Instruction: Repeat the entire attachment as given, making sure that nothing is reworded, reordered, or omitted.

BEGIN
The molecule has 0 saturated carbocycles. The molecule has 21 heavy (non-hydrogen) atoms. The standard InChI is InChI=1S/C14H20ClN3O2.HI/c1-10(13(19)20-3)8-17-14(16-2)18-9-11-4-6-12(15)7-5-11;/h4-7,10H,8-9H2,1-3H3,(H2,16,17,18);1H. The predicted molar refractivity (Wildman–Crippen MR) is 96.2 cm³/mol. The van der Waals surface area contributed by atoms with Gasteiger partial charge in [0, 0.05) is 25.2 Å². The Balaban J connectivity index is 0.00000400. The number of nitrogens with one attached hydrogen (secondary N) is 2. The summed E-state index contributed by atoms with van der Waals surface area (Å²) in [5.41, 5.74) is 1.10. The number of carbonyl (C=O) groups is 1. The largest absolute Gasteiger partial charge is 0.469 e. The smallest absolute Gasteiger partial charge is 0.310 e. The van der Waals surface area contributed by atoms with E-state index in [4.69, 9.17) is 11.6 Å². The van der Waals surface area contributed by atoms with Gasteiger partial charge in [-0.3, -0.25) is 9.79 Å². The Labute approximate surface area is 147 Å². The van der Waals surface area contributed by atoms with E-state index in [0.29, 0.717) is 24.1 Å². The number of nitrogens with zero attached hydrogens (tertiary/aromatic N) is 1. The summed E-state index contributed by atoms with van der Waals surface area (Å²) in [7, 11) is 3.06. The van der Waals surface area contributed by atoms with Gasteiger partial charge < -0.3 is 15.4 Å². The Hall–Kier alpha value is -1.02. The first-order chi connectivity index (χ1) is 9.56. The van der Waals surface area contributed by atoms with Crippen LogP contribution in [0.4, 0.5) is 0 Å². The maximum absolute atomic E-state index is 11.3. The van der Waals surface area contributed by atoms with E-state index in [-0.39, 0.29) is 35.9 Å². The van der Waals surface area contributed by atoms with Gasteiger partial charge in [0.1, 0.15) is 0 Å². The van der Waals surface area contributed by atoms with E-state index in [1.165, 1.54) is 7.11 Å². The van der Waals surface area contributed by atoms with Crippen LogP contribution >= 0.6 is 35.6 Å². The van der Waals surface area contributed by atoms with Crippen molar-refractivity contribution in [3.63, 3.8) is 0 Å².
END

The molecule has 0 saturated carbocycles. The molecule has 21 heavy (non-hydrogen) atoms. The standard InChI is InChI=1S/C14H20ClN3O2.HI/c1-10(13(19)20-3)8-17-14(16-2)18-9-11-4-6-12(15)7-5-11;/h4-7,10H,8-9H2,1-3H3,(H2,16,17,18);1H. The predicted molar refractivity (Wildman–Crippen MR) is 96.2 cm³/mol. The van der Waals surface area contributed by atoms with Gasteiger partial charge in [0, 0.05) is 25.2 Å². The Balaban J connectivity index is 0.00000400. The number of nitrogens with one attached hydrogen (secondary N) is 2. The summed E-state index contributed by atoms with van der Waals surface area (Å²) in [5.41, 5.74) is 1.10. The number of carbonyl (C=O) groups is 1. The largest absolute Gasteiger partial charge is 0.469 e. The smallest absolute Gasteiger partial charge is 0.310 e. The van der Waals surface area contributed by atoms with E-state index in [4.69, 9.17) is 11.6 Å². The van der Waals surface area contributed by atoms with Gasteiger partial charge in [-0.3, -0.25) is 9.79 Å². The Labute approximate surface area is 147 Å². The van der Waals surface area contributed by atoms with E-state index in [0.29, 0.717) is 24.1 Å². The number of nitrogens with zero attached hydrogens (tertiary/aromatic N) is 1. The summed E-state index contributed by atoms with van der Waals surface area (Å²) in [7, 11) is 3.06. The van der Waals surface area contributed by atoms with Gasteiger partial charge < -0.3 is 15.4 Å². The Hall–Kier alpha value is -1.02. The first-order chi connectivity index (χ1) is 9.56. The van der Waals surface area contributed by atoms with Crippen LogP contribution in [0.4, 0.5) is 0 Å². The maximum absolute atomic E-state index is 11.3. The van der Waals surface area contributed by atoms with E-state index in [-0.39, 0.29) is 35.9 Å². The van der Waals surface area contributed by atoms with Gasteiger partial charge in [0.1, 0.15) is 0 Å². The van der Waals surface area contributed by atoms with E-state index in [1.165, 1.54) is 7.11 Å². The van der Waals surface area contributed by atoms with Crippen LogP contribution >= 0.6 is 35.6 Å². The van der Waals surface area contributed by atoms with Crippen molar-refractivity contribution in [3.63, 3.8) is 0 Å².